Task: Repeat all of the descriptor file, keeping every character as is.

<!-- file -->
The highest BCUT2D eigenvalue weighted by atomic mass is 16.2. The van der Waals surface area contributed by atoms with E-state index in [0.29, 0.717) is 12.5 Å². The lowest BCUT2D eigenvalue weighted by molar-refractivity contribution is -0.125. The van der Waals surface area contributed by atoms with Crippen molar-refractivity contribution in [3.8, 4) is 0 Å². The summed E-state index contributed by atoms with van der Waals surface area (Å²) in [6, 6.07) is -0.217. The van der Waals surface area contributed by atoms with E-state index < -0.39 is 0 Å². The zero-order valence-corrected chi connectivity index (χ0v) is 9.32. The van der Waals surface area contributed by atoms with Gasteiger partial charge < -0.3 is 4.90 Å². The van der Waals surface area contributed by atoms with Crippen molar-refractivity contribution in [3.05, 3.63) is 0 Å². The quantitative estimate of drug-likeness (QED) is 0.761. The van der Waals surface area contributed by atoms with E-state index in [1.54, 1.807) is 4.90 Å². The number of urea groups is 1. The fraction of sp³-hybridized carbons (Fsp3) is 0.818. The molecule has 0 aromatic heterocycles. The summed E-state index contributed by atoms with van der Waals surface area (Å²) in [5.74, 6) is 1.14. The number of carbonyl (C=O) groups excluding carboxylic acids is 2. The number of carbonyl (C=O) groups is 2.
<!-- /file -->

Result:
The highest BCUT2D eigenvalue weighted by atomic mass is 16.2. The van der Waals surface area contributed by atoms with E-state index in [0.29, 0.717) is 12.5 Å². The lowest BCUT2D eigenvalue weighted by molar-refractivity contribution is -0.125. The van der Waals surface area contributed by atoms with Crippen molar-refractivity contribution in [3.8, 4) is 0 Å². The summed E-state index contributed by atoms with van der Waals surface area (Å²) in [6, 6.07) is -0.217. The van der Waals surface area contributed by atoms with E-state index < -0.39 is 0 Å². The zero-order valence-corrected chi connectivity index (χ0v) is 9.32. The van der Waals surface area contributed by atoms with Gasteiger partial charge < -0.3 is 4.90 Å². The van der Waals surface area contributed by atoms with Crippen molar-refractivity contribution in [3.05, 3.63) is 0 Å². The quantitative estimate of drug-likeness (QED) is 0.761. The van der Waals surface area contributed by atoms with E-state index in [1.54, 1.807) is 4.90 Å². The number of urea groups is 1. The fraction of sp³-hybridized carbons (Fsp3) is 0.818. The molecule has 0 aromatic heterocycles. The summed E-state index contributed by atoms with van der Waals surface area (Å²) in [5.74, 6) is 1.14. The number of carbonyl (C=O) groups excluding carboxylic acids is 2. The number of carbonyl (C=O) groups is 2.